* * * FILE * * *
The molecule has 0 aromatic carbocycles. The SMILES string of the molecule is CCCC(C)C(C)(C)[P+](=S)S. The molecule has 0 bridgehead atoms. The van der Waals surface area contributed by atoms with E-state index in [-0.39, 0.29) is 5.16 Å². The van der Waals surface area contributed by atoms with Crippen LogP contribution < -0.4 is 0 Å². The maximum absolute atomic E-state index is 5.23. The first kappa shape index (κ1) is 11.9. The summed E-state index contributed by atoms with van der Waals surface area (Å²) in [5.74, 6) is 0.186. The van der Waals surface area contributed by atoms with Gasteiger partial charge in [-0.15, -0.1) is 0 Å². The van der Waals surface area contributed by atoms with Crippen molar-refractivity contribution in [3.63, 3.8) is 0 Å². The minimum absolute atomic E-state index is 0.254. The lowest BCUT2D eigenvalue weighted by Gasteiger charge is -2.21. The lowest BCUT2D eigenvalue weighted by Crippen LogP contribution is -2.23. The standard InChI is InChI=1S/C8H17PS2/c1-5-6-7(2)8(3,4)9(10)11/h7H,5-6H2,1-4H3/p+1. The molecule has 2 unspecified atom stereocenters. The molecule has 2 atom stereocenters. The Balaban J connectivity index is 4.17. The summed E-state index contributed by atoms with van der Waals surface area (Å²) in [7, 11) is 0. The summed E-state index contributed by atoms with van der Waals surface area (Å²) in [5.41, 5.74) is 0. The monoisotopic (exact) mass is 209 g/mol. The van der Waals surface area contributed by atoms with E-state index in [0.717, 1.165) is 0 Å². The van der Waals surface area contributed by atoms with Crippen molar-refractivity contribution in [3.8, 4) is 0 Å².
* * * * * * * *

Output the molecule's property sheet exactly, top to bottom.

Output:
The molecule has 0 aromatic carbocycles. The SMILES string of the molecule is CCCC(C)C(C)(C)[P+](=S)S. The molecule has 0 bridgehead atoms. The van der Waals surface area contributed by atoms with E-state index in [-0.39, 0.29) is 5.16 Å². The van der Waals surface area contributed by atoms with Crippen LogP contribution < -0.4 is 0 Å². The maximum absolute atomic E-state index is 5.23. The first kappa shape index (κ1) is 11.9. The summed E-state index contributed by atoms with van der Waals surface area (Å²) in [5.74, 6) is 0.186. The van der Waals surface area contributed by atoms with Gasteiger partial charge in [-0.15, -0.1) is 0 Å². The van der Waals surface area contributed by atoms with Crippen molar-refractivity contribution in [3.63, 3.8) is 0 Å². The minimum absolute atomic E-state index is 0.254. The lowest BCUT2D eigenvalue weighted by Gasteiger charge is -2.21. The lowest BCUT2D eigenvalue weighted by Crippen LogP contribution is -2.23. The standard InChI is InChI=1S/C8H17PS2/c1-5-6-7(2)8(3,4)9(10)11/h7H,5-6H2,1-4H3/p+1. The molecule has 2 unspecified atom stereocenters. The molecule has 2 atom stereocenters. The Balaban J connectivity index is 4.17. The summed E-state index contributed by atoms with van der Waals surface area (Å²) in [7, 11) is 0. The summed E-state index contributed by atoms with van der Waals surface area (Å²) in [5.41, 5.74) is 0. The monoisotopic (exact) mass is 209 g/mol. The van der Waals surface area contributed by atoms with E-state index in [0.717, 1.165) is 0 Å². The van der Waals surface area contributed by atoms with Crippen molar-refractivity contribution in [3.8, 4) is 0 Å².